By Kathleen Floyd
I generally try to maintain a state of peaceful coexistence with the various electronic marvels that we have allowed to invade our house.
Actually I have grown almost fond of my old computer which I use primarily as a word processor. Pushing a delete button surely is easier than erasing and retyping an error. And when the computer seems to be getting uppity with me I just pull its plug until it cools down.
Another improvement I like is our telephone. The most called numbers are programmed in and can be dialed by pushing one button. The down side is I have to look up my own children’s numbers if someone else asks for them.
My favorite feature on the phone is the disembodied voice that says, “Please answer,” when the phone rings. If I don’t hear the voice I know the ringing phone is on TV, and the voice never fails to get a noticeable reaction when visitors are here and someone calls.
When we got our new vehicles last year they were equipped with key rings that had buttons to push to unlock them. When my arms are full, I just point and click, and it’s “Open sesame!”
The first week we had the car I wondered if my button would unlock other car doors and trunks.
Then one evening we went out for supper to a small restaurant with a small parking lot. While the guys paid the bill we gals went out to the car. It took them awhile so my willing accomplice and I walked through the lot clicking my opener at every car trunk. It didn’t work.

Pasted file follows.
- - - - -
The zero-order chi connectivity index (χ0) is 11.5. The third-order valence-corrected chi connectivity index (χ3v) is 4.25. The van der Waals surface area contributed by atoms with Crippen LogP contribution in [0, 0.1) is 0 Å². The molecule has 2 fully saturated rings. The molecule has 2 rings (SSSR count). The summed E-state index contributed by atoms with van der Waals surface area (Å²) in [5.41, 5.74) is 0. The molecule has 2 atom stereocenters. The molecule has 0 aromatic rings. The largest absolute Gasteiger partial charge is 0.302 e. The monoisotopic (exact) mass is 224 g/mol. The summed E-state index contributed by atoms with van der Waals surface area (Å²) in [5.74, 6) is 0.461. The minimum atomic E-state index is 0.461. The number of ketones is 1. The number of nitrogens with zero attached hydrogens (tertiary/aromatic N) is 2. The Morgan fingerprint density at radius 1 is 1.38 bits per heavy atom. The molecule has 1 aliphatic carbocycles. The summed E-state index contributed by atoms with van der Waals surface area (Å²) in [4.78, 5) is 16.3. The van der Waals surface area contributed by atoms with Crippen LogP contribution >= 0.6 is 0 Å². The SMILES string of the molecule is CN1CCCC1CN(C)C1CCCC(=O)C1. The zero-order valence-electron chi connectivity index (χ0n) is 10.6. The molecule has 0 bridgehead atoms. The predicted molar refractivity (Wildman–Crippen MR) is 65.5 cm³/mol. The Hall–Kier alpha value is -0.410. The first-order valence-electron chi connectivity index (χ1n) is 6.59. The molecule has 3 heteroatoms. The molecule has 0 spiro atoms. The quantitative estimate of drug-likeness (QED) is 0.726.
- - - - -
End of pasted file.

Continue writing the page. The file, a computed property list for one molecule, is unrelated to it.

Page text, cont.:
However, as we drove to the next stop we heard a peculiar thumping. When we got out of the car, Bill walked around to check and we heard him wondering, “How the heck did our trunk get open?”
The new pick-up truck not only has the lock-unlock feature on the key ring, it also has a panic button. I knew from the first time I saw it that eventually that button would mean disaster.
Bill showed me how it worked from our front porch. “Now suppose you can’t find the truck when you finish shopping.”
I could certainly identify with that. I had to walk home one time because I couldn’t remember where I parked.
“All you have to do,” he continued, “is push this red button.” He pushed the button and the horn began to blow and the headlights began to flash.
It was impressive, and very noisy. “How do you turn it off?” I asked.
He pushed the button and it was quiet again. “Go ahead,” he encouraged, “try it.”
“I don’t think so,” I explained, “I don’t think the neighbors would appreciate another go round.”
Just knowing I could push that panic button made finding the truck in big parking areas so much easier that I never had to use it.
However there came a day! I stopped at the Advocate office early one morning to drop off my column. As I walked past the front of the truck, keys in hand, something slipped, and all of the sudden the horn kept beeping and the lights kept flashing.
It sure woke up the guy in the next car. He regarded me and the truck with eyes that looked like exclamation points.
I kept frantically pushing the button that should have turned the thing off as I looked at him and shouted, “How do I turn this thing off?”
He stared back at me with a “stay away from me, lady” look.
Then it occurred to me that if I started the truck it would know I was there and shut up. I climbed in, turned the key, and sure enough, things were back to normal.
The whole experience didn’t bother me at all. I nonchalantly continued on my way, completing my errands—a very red-faced lady in a little green pick-up truck.
EDITOR’S NOTE: This column was first published in the Advocate on Nov. 20, 1996.